Tax season is a tough time for most of us. It needs vigorous planning, consistency, and consumes a lot of time as well. And, according to accountants and tax professionals, if your aim is to reduce tax season stress, you must finish preparing by the end of the year. If you are a self-preparer, there are a number of reasons that state you need to seek professional advice at least once and assistance from a professional tax suite such as Drake hosting. There are a number of things a CPA or tax professional can guide you through, but first, you need to understand your tax liability in depth.
Here are 6 things your accountant wants you to know about your tax liability:
Your Personal And Business Tax Liability Is Not The Same
Most people confuse their personal taxes with business taxes, but the two are separate entities and care must be taken when identifying your tax liabilities. When faced with uncertainty, the best thing to do is to look for advice from someone who has adequate experience in the field.
Your business structure determines if you’ll face double or single taxation. A C-corp, for instance, will first be subjected to tax on the overall profits. The post-tax profit/income is then divided among shareholders as dividends. These dividends when combined with the shareholders’ personal income again form a part of their income tax return. Thus, C-corps face double taxation. On the other hand, businesses apart from C-corps, i.e a pass-through entity only faces single taxation.
You Cannot Fully Deduct Your Mortgage Interest
Deductions are great for minimizing the tax due. You can simply itemize and claim a tax deduction on Schedule A of your form 1040. But, if your plan is to seek a home loan and claim a deduction later, it is best to calculate the number of deductions that can be claimed based on your gross income. The reason being, you cannot fully deduct your mortgage interest. To avoid making a rash decision, invest in a smart tax software hosting solution such as Drake tax hosting and also seek advice from a professional tax preparer before the year-end.
Tax Credits and Tax Deductions Are Not The Same Things
A lot of people confuse tax credits with tax deductions. Although the two may sound similar, understanding the differences can help you claim both and eventually reduce your tax due. Where a tax credit reduces your tax liability, a tax deduction will shrink your taxable income. For example, if you have a $1000 tax liability, a $50 tax credit will reduce your tax liability to $950, dollar-by-dollar. Whereas, if your income is $10000, a $500 tax deduction will reduce your taxable income to $9500. Claiming both is important if your aim is to keep more of your hard-earned income in your pockets.
Tax Laws Can Also Change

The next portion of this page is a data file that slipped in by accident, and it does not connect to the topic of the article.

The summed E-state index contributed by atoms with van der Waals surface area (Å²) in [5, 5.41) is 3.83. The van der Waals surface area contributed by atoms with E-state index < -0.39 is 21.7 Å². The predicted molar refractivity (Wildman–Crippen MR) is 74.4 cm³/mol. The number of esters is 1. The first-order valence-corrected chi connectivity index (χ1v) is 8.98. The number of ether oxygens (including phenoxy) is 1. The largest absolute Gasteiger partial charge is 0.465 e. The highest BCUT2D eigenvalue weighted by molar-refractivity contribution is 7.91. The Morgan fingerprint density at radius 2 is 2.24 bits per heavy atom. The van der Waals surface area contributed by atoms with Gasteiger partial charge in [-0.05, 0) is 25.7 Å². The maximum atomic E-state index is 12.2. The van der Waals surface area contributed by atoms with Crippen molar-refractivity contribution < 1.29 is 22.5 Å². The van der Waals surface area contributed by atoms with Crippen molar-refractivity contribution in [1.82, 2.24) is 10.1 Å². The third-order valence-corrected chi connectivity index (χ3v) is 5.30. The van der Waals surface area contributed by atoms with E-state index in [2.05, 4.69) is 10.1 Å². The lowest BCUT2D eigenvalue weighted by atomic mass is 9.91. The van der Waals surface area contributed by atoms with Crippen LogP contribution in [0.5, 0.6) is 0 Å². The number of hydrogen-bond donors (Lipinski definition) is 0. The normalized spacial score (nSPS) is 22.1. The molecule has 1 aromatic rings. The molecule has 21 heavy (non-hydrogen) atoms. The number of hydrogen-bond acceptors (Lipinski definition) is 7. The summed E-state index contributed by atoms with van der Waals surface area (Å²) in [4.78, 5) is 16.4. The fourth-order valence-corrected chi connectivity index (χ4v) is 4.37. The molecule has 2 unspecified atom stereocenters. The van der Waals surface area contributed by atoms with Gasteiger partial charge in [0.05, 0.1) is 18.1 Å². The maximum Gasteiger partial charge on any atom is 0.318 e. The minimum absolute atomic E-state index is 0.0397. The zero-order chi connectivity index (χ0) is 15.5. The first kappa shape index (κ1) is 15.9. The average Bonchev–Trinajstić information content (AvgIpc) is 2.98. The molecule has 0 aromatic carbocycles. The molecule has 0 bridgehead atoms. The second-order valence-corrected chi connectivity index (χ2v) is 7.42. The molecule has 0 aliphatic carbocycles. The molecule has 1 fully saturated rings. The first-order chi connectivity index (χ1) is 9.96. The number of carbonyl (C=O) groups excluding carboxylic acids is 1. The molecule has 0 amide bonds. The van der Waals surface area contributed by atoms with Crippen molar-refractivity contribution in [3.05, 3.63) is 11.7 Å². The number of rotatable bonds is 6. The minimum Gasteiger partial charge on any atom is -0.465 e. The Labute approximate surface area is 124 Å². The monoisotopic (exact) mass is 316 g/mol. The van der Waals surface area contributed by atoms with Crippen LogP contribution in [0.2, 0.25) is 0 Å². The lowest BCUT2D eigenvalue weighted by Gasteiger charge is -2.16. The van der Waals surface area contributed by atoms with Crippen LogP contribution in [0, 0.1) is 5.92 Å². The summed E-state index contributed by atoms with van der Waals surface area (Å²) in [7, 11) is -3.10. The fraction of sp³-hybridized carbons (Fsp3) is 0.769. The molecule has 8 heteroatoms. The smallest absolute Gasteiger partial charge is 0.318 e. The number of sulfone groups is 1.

Just as the government changes, tax laws observe a change too. In fact, most tax cuts come with an expiration date. If you are resting assured that you’ll be able to claim a certain tax cut in the approaching tax season, you may be in for a surprise. To avoid being flabbergasted later, keep yourself up-to-date with the changing tax laws. Talking to a tax professional in the year-end can also help keep you informed.
High-Income Earners Have To Pay A Higher Tax
Decades ago, the high-income earners could easily escape from paying heavy taxes. As a result, in the year 1969, AMT (Alternative Minimum Tax) was introduced which reduced the tax benefits enjoyed by a certain number of taxpayers. The reason why AMT was needed is that certain taxes are not included in the taxable income of high-income earners, causing them to pay a significantly smaller amount of taxes than they were supposed to. With AMT in place, taxpayers need to calculate their taxes based on the AMT income. If unsure, your tax professional can assist you in identifying if you owe the government an AMT or not.
You Cannot Change Your Tax Payment Due Date
Not everyone is able to file their taxes before the due date. April 15th may be falling on a weekend, some people may not be in the country during the tax season, some may be having a complicated tax situation that needs time to be resolved, or they may need more time to get their documents in order. Whatever the reason may be for needing an extension, it doesn’t imply that your due date has been shifted. You still owe the government taxes on the due date itself. This is why the IRS as well as the tax professionals profusely advice taxpayers to get their tax situation in order by the end of the year to avoid any unwanted delays later.
Planning the taxes is always beneficial. It saves you the hustle of gathering important documents, making tax filing mistakes, not claiming deductions, and eventually leaving your hard-earned money on the table. Hence, to maximize your tax credits and deductions, taxpayers must review their taxes before the year ends. Tax software hosting solution, your CPA, or tax preparer will help you sail through without a glitch.